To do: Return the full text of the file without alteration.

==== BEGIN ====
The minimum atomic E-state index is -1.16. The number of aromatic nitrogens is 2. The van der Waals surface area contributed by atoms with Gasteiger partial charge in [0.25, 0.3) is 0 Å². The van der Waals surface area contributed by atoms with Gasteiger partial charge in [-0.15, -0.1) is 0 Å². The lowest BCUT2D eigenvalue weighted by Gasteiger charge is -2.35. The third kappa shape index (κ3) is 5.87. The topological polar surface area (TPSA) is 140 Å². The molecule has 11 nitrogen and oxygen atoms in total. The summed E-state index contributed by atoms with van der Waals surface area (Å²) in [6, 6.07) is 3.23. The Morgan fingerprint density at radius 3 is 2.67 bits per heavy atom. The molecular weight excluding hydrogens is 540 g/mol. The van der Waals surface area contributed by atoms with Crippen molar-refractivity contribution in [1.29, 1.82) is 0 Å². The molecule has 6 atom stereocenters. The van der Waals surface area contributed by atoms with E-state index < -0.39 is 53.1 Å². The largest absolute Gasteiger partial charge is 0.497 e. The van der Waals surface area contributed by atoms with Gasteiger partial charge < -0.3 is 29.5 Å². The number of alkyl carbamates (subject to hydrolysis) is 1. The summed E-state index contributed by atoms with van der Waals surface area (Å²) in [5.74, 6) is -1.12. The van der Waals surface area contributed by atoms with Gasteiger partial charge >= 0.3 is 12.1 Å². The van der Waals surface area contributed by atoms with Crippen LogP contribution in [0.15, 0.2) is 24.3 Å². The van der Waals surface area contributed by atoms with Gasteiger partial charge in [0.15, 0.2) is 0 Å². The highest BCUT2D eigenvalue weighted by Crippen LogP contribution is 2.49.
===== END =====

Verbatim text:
The minimum atomic E-state index is -1.16. The number of aromatic nitrogens is 2. The van der Waals surface area contributed by atoms with Gasteiger partial charge in [0.25, 0.3) is 0 Å². The van der Waals surface area contributed by atoms with Gasteiger partial charge in [-0.15, -0.1) is 0 Å². The lowest BCUT2D eigenvalue weighted by Gasteiger charge is -2.35. The third kappa shape index (κ3) is 5.87. The topological polar surface area (TPSA) is 140 Å². The molecule has 11 nitrogen and oxygen atoms in total. The summed E-state index contributed by atoms with van der Waals surface area (Å²) in [6, 6.07) is 3.23. The Morgan fingerprint density at radius 3 is 2.67 bits per heavy atom. The molecular weight excluding hydrogens is 540 g/mol. The van der Waals surface area contributed by atoms with Crippen molar-refractivity contribution in [1.29, 1.82) is 0 Å². The molecule has 6 atom stereocenters. The van der Waals surface area contributed by atoms with E-state index < -0.39 is 53.1 Å². The largest absolute Gasteiger partial charge is 0.497 e. The van der Waals surface area contributed by atoms with Gasteiger partial charge < -0.3 is 29.5 Å². The number of alkyl carbamates (subject to hydrolysis) is 1. The summed E-state index contributed by atoms with van der Waals surface area (Å²) in [5.74, 6) is -1.12. The van der Waals surface area contributed by atoms with Gasteiger partial charge >= 0.3 is 12.1 Å². The van der Waals surface area contributed by atoms with Crippen LogP contribution in [0.15, 0.2) is 24.3 Å². The van der Waals surface area contributed by atoms with Gasteiger partial charge in [0.15, 0.2) is 0 Å². The highest BCUT2D eigenvalue weighted by Crippen LogP contribution is 2.49.